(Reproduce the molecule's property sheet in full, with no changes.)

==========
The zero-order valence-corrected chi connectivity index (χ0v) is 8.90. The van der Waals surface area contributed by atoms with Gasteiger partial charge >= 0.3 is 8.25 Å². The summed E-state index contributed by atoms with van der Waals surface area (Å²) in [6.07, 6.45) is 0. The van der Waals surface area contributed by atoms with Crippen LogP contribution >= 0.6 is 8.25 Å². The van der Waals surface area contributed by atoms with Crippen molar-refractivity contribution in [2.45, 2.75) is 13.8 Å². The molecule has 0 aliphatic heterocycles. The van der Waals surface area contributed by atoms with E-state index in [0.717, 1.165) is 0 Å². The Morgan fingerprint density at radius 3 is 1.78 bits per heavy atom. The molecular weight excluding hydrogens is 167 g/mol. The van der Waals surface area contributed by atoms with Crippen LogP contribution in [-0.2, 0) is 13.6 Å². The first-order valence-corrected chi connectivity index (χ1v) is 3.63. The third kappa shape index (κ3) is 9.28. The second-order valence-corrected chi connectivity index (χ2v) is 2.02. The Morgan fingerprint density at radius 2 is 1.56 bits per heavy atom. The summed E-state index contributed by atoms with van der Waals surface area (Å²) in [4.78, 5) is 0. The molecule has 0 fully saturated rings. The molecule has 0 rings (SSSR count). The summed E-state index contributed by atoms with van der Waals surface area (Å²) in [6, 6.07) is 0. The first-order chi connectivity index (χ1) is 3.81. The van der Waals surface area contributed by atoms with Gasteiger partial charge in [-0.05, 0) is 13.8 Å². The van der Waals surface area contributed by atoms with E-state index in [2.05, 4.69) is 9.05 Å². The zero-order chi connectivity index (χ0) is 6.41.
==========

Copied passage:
The zero-order valence-corrected chi connectivity index (χ0v) is 8.90. The van der Waals surface area contributed by atoms with Gasteiger partial charge >= 0.3 is 8.25 Å². The summed E-state index contributed by atoms with van der Waals surface area (Å²) in [6.07, 6.45) is 0. The van der Waals surface area contributed by atoms with Crippen LogP contribution >= 0.6 is 8.25 Å². The van der Waals surface area contributed by atoms with Crippen molar-refractivity contribution in [2.45, 2.75) is 13.8 Å². The molecule has 0 aliphatic heterocycles. The van der Waals surface area contributed by atoms with E-state index in [0.717, 1.165) is 0 Å². The Morgan fingerprint density at radius 3 is 1.78 bits per heavy atom. The molecular weight excluding hydrogens is 167 g/mol. The van der Waals surface area contributed by atoms with Crippen LogP contribution in [-0.2, 0) is 13.6 Å². The first-order valence-corrected chi connectivity index (χ1v) is 3.63. The third kappa shape index (κ3) is 9.28. The second-order valence-corrected chi connectivity index (χ2v) is 2.02. The Morgan fingerprint density at radius 2 is 1.56 bits per heavy atom. The summed E-state index contributed by atoms with van der Waals surface area (Å²) in [4.78, 5) is 0. The molecule has 0 fully saturated rings. The molecule has 0 rings (SSSR count). The summed E-state index contributed by atoms with van der Waals surface area (Å²) in [6, 6.07) is 0. The first-order chi connectivity index (χ1) is 3.81. The van der Waals surface area contributed by atoms with Gasteiger partial charge in [-0.05, 0) is 13.8 Å². The van der Waals surface area contributed by atoms with E-state index in [2.05, 4.69) is 9.05 Å². The zero-order chi connectivity index (χ0) is 6.41.